Aug. 17, 2016, 7:27 a.m. EDT

Scorching temperatures made July the hottest month on record

NASA data show global temperatures at record levels for 10th straight month

By Ciara Linnane, MarketWatch

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Environmentalists say this summer’s heat wave is to blame for the mass of dead fish that have shown up on Kuwait City's shore.

After a series of heat waves created baking temperatures in many parts of North America in July, most Americans do not need data to tell them it was an unusually steamy month.

July was actually the hottest month on Earth ever, according to the latest data from NASA’s Goddard Institute for Space Studies, as well as a separate report from the Japan Meteorological Agency (JMA). That has put 2016 on track to become the hottest year since records were first kept in the late 1800s.

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NASA, which measures temperature by combining sea-surface temperatures with air temperatures on land, found July was 0.84 degrees Celsius, or 1.512 degrees Fahrenheit, hotter than the 1951-to-1980 average for July, and 0.1C hotter than the previous hottest July in 2011.

It was the 10th straight month to set a record for that month of the year.

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The JMA found that 2015 was the warmest year since the beginning of its records, with an average near-surface air temperature that was 0.42 degrees Celsius above the 1982-to-2010 average and 0.78 degrees Celsius above the 20th-century average, as well as the warmest year since 1891. Global average surface temperatures have climbed at a rate of about 0.71 degrees Celsius per century, the data showed.

Gavin Schmidt, director of the NASA GISS, said the data indicate there is a 99% chance that 2016 will set a record.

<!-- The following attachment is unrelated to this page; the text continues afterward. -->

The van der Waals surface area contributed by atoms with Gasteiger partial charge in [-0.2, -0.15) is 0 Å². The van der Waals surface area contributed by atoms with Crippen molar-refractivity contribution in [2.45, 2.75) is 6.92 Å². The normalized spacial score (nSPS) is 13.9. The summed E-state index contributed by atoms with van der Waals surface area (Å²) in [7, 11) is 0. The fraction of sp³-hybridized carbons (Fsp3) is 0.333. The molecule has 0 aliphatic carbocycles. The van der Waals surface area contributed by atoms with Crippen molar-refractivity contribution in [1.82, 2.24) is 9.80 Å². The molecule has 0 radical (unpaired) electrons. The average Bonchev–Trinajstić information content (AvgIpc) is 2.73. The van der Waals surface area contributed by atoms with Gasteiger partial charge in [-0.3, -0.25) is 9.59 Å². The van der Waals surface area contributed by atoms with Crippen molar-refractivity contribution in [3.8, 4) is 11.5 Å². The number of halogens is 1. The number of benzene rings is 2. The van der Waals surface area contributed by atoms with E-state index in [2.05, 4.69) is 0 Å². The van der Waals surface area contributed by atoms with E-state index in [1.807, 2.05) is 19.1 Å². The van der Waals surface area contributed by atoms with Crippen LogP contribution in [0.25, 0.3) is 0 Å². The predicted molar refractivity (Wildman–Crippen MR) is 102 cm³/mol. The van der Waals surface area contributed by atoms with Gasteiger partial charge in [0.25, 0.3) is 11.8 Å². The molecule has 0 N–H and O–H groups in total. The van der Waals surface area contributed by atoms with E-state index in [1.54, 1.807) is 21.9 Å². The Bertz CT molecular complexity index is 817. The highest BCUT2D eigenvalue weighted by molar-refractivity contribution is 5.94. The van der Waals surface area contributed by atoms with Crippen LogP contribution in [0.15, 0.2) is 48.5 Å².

The most extreme heat waves of July were felt in Siberia, the Middle East and parts of North America, according to NASA.

“Parts of Siberia where cool weather usually lingers even during summer saw temperatures that would have been more fitting in the tropics,” NASA analyst Adam Voiland wrote in a report . “In July, a rare outbreak of anthrax even emerged in the Yamal Peninsula after hot weather melted permafrost and exposed the carcass of a reindeer. “

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On July 21, a severe heat wave hit the Middle East and Southwest Asia, causing a weather station in Kuwait to record a temperature of 54 degrees Celsius, or 129 degrees Fahrenheit — which Voiland said is possibly the highest temperature on record for the eastern hemisphere and for Asia. A committee of World Meteorological Organization experts is reviewing the sensor that recorded the measurement before verifying the result.

Meanwhile, a number of cities in the southwestern and southeastern U.S. broke monthly temperature records, and two states, Florida and New Mexico, set monthly records

Midland, Texas, had an average temperature of 88.2 degrees in July, according to, exceeding the previous record of 87.8 degrees set in August 2011.

Charleston, S.C., and West Palm Beach, Fla., each had their hottest month on record in July, at an average of 86.2 degrees for both of those southeastern municipalities.

Even Anchorage, Alaska, recorded its hottest month, with an average temperature of 62.8 degrees, surpassing the former record of 62.5 degrees set in July 1977, according to

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